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Historical Origins of Brazilian Relative Backwardness

  • Alexandre Rands Barros

    ()

    (Datametrica Consultoria, Pesquisa e Telemarketing)

Esse artigo utiliza dados recentes para identificar o período em que o Brasil teve maior perda de PIB per capita relativo em relação a um conjunto de países utilizados como parâmetro de comparação, entre eles Canadá, EUA, Nova Zelândia e Austrália. Além disso, utilizaram-se dados sobre imigração no Brasil nos EUA para identificar o papel da importação de capital humano na geração das disparidades entre Brasil e EUA no século XIX. As conclusões mostram que essa foi responsável por 50% a 88% desse crescimento das desigualdades entre 1820 e 1900. Apesar de constituir uma evidência forte do papel do capital humano, o método utilizado não elimina o papel potencial das instituições na atração dessa mão obra mais qualificada para os EUA.

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File URL: ftp://200.249.56.210/RePEc/dtm/wpaper/Historicaloriginsofrelativebackwardness64.pdf
File Function: Revised version, 2012.
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Paper provided by Datamétrica Consultoria Econômica in its series Working Papers with number 64.

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Length: 21 pages
Date of creation: 2010
Date of revision: 2012
Handle: RePEc:dtm:wpaper:64
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  1. Enrico Spolaore & Romain Wacziarg, 2012. "How Deep Are the Roots of Economic Development?," NBER Working Papers 18130, National Bureau of Economic Research, Inc.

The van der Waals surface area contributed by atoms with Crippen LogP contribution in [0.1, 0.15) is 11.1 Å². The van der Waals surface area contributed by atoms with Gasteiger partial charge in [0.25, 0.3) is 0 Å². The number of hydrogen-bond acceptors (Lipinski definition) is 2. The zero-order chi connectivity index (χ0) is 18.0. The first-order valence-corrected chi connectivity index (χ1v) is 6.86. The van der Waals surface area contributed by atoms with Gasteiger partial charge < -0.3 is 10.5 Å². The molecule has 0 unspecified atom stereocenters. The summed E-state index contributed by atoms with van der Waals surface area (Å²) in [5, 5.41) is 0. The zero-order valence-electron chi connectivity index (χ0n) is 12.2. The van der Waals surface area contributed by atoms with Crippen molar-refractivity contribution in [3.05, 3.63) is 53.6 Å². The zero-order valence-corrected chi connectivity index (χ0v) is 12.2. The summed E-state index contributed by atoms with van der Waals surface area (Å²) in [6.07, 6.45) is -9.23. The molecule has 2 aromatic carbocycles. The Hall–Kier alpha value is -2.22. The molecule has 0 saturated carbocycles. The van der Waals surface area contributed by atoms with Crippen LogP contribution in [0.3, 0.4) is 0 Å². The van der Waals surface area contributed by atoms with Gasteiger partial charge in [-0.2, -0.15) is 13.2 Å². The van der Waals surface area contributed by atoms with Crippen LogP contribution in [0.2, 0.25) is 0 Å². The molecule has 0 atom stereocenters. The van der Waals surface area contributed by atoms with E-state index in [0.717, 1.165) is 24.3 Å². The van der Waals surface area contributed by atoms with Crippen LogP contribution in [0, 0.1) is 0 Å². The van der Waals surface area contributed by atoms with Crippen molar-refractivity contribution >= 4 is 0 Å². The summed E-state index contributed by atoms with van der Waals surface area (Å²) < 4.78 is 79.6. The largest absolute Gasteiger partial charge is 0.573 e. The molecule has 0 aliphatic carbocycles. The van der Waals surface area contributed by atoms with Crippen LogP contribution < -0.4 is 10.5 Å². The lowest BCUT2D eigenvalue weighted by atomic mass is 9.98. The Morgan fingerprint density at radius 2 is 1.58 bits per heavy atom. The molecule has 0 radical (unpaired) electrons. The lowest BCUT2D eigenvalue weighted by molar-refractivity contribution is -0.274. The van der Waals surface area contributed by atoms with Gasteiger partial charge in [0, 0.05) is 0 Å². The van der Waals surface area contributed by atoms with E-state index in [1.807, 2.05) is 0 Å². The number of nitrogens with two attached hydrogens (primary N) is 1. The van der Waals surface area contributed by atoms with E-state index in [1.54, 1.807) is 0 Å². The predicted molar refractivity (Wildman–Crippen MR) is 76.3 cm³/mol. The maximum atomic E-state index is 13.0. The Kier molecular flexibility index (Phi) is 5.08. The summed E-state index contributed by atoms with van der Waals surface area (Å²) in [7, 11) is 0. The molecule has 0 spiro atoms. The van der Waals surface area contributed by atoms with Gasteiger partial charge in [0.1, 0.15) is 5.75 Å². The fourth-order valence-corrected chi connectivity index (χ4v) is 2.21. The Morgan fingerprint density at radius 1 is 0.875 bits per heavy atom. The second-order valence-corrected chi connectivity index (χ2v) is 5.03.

2. Ran Abramitzky & Leah Boustan & Katherine Eriksson, 2010. "Europe's Tired, Poor, Huddled Masses: Self-Selection and Economic Outcomes in the Age of Mass Migration," Discussion Papers 09-029, Stanford Institute for Economic Policy Research.
  3. Louis Putterman & David Weil, 2008. "Post-1500 Population Flows and the Long Run Determinants of Economic Growth and Inequity," Working Papers 2008-15, Brown University, Department of Economics.
  4. Chiswick, Barry R. & Hatton, Timothy J., 2002. "International Migration and the Integration of Labor Markets," IZA Discussion Papers 559, Institute for the Study of Labor (IZA).
  5. Kevin O'Rourke, 2004. "The Era of Free Migration: Lessons for Today," The Institute for International Integration Studies Discussion Paper Series iiisdp018, IIIS.
  6. William Easterly & Ross Levine, 2012. "The European Origins of Economic Development," NBER Working Papers 18162, National Bureau of Economic Research, Inc.
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